Sunday, February 26, 2012

American Mavericks Trans-Continental series & AV Festival across the UK: Mar 1 - 31

With very little going on in this town the past couple months music-wise of note (of anything! for that matter), the trawl has expanded outward to the larger West and East Coast cities... and as far off as the United Kingdom. And good thing! As March sees a cross-continental showcase of all the major modern composer players to call the United States their home as the American Mavericks series over the course of the month, with it's beginnings in San Francisco and it's end destination at New York's Carnegie Hall. As a retrospective of Contemporary American Composers, this series is exactly what such a should be! (minus maybe the Aaron Copland and the John Adams, but yeah, that's a matter of personal taste). What we get as 'American Mavericks' at the San Francisco Symphony lacks only in the Electronic works of some of these very composers and their contemporaries, but it's a rare, rare event that any symphony hosts the Electronic and/or Electroacoustic works of this era. Nonetheless, most-all the major US players are included on the bill; From Morton Feldman, to John Cage, to Steve Reich, to Charles Ives, to Henry Cowell, to Terry Riley, to Edgard Varese alongside World Premiers by Meredith Monk, Morton Subotnick and Mason Bates - as the series stops in Chicago, before heading to NYC, where there's also an array of auxiliary events at Carnegie Hall featuring works by Lou Harrison, Conlon Nancarrow, William Basinksi and So Percussion with Matmos in a night of music dedicated to John Cage.
No big surprise to see that Alex Ross of "The Rest is Noise" has weighed-in on the subject: "The major musical event of the winter/spring season, by my lights, is the San Francisco Symphony's transcontinental American Mavericks Festival which begins at home on March 8, stops in Ann Arbor and Chicago, and ends at Carnegie Hall on March 30.” In addition to four richly stocked SFS programs - who could say no to an evening of Ruggles's Sun-Treader, Feldman's Piano and Orchestra, and Henry Brant's metamorphic orchestration of the Concord Sonata? - Carnegie has assembled a neat array of auxiliary events, including a So Percussion Cage tribute, an Alarm Will Sound show, a night with the indie bands WHY? and Danielson, a program of William Basinski and Tristan Perich, a JACK Quartet adventure and a recital by Lisa Moore."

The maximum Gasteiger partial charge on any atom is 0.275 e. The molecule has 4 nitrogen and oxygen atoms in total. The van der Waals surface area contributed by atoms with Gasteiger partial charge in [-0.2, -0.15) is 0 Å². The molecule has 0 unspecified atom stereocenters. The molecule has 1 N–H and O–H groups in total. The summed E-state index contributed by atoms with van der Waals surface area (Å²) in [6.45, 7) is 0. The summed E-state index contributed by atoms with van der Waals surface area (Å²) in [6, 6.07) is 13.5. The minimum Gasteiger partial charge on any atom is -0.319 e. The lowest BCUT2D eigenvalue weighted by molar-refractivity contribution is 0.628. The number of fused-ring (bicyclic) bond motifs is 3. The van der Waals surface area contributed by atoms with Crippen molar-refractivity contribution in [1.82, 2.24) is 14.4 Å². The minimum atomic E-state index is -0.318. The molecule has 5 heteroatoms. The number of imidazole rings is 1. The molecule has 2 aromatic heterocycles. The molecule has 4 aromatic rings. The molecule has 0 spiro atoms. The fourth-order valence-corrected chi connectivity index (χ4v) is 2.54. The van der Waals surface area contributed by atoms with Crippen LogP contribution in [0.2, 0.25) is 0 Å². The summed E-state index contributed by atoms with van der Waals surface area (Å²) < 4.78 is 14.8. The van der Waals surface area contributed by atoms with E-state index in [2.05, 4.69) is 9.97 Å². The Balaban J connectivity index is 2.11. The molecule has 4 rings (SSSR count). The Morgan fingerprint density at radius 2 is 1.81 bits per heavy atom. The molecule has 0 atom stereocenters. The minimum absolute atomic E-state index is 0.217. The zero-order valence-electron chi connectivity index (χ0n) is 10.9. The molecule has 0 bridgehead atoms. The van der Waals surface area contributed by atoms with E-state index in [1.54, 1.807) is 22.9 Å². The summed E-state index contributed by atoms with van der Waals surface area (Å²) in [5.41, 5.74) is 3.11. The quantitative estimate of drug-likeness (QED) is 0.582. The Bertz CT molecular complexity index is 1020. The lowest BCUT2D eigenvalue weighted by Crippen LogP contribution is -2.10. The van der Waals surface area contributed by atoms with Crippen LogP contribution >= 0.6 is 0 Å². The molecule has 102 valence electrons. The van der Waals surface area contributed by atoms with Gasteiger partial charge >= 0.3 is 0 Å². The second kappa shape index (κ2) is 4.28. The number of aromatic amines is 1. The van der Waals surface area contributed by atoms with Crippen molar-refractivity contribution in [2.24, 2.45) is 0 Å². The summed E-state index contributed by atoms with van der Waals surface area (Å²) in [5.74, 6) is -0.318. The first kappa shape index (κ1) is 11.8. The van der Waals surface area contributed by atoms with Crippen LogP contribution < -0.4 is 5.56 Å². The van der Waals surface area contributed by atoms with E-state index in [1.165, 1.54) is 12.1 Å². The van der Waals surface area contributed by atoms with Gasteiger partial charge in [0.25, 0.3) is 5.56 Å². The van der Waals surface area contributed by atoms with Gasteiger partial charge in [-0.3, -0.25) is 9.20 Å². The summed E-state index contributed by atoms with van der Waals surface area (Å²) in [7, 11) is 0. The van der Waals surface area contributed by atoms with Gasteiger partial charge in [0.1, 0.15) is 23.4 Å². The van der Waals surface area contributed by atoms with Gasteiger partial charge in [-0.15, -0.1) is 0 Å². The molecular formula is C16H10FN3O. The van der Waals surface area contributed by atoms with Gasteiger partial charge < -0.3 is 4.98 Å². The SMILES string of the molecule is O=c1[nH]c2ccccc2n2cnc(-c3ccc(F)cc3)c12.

The other big event caught in the trans-global trawl for any sonic arts festivals is a MASSIVE one. And if there weren't already plans to be on the East Coast and in Japan in the course of this year, I'm pretty certain where I'd be spending my third month of 2012. As this: is exactly how one curates a 'International Festival of Art, Technology, Music and Film' with the theme "As Slow As Possible". AV Festival presenting works by most-all the major names of the global 'Slow Cinema' movement, both past and present, including Andrei Tarkovsky, Bela Tarr, Pedro Costa, Apichatpong Weerasethakul, Carlos Reygadas, Jia Zhang-ke, Alexander Sokurov, Nuri Bilge Ceylan, Cristi Puiu, Abbas Kiarostami, Sivaroj Kongsakul, James Benning, Sharon Lockhart as well as a series of lectures and in-person screenings over the course of the 'Slow Cinema Weekend' with Lav Diaz, Lisandro Alonso, Ben Rivers & Fred Kelemen.
Crushingly brilliant enough for you? Well there's more, as AV is that rare occasion of a festival having the curatorial expertise to draw the precise parallels that cinema and current global music scenes, such as The Caretaker, a solo night of the music and ethnographic documentaries of Phil Niblock, a celebration of John Cage's 100th birthday with World premieres of "A Cage of Stars" composed by Phill Niblock and "The Lament of John Cage" by Yoshi Wada, performances by Zoviet France, and Hanne Darboven's "Requiem" as well as A night of music, cinema, visual art and a lecture dedicated to Peter Christopherson, a 'Sleep Concert' by Steven Stapleton aka Nurse With Wound and more varied interpretations on the theme by Mayhem's Attila Csihar, a night of sonic explorations by Ikue Mori & Maja Ratkje and lastly, Leif Inge's ultimate 'slow' experience, the 24hr Beethoven's 9th Symphony. Whew! And that doesn't even begin to touch on the performance art, exhibitions, walks, lecture series, installations and the 24 Hour Launch! A festival, as they're NEVER, NEVER, ALMOST-NEVER realized across many disciplines, with all the exacting curatorial selection of names/scope of forms/styles to encompass the global culture of shared theme. As of this weekend, why am I even still sitting here at a cafe on this continent anyway? And no, that's not a rhetorical question.